** - These four essays comprise a mini-symposium on the ALI's Principles of the Law of Software Contracts, arising out of a program I organized and moderated at January's AALS Annual Meeting in New Orleans. (Yes, that's January 2010.) Bob Hillman, Maureen O'Rourke, and Juliet Moringiello spoke at the program, as did Amy Boss and Florencia Marotta-Wurgler. Nancy Kim and Hannibal Travis responded to a supplemental call for papers to accompany those the program speakers were contributing to the print symposium.
For those who complain about the sometimes sluggish processes of student-edited law journals (for example here, including the comments), the program was on January 9, final drafts were due February 15, and the print issue arrived in my campus mailbox on June 2. Unfortunately, this pace proved too brisk for several authors lined up to contribute to the print symposium (including yours truly). I hope to collect those authors' contributions, revised-as-appropriate versions of these four essays and other essays and articles first appearing elsewhere, and some original shorter response and reply pieces, in a book coming soon -- at least by astronomical or paleontological standards -- from an as-yet-undisclosed legal academic publisher.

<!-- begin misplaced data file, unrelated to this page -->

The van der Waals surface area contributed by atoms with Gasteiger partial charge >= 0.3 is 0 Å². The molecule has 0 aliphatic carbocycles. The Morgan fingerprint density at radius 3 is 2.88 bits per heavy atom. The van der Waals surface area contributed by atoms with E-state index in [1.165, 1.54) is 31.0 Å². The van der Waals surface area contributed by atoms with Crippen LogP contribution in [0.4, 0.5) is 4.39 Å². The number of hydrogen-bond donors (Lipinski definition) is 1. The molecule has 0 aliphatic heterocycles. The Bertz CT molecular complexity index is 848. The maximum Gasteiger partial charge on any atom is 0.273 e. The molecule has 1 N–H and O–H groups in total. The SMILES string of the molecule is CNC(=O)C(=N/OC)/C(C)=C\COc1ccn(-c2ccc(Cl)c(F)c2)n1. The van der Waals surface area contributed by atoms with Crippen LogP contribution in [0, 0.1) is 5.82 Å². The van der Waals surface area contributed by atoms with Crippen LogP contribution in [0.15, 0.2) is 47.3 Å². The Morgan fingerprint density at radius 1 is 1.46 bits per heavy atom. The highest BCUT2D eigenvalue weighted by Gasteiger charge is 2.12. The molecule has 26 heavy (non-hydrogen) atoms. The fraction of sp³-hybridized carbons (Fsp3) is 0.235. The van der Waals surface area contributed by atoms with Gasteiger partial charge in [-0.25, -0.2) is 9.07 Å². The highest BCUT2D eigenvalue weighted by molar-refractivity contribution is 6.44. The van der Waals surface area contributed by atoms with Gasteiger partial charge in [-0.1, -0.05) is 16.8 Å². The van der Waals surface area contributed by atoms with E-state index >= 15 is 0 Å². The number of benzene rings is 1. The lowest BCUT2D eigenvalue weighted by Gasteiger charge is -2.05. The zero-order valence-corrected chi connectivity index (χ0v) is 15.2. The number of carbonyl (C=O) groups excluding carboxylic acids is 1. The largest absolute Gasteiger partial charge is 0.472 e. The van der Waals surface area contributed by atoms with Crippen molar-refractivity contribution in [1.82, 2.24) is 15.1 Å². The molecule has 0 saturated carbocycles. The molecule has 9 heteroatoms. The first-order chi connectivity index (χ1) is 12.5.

[Keith A. Rowley]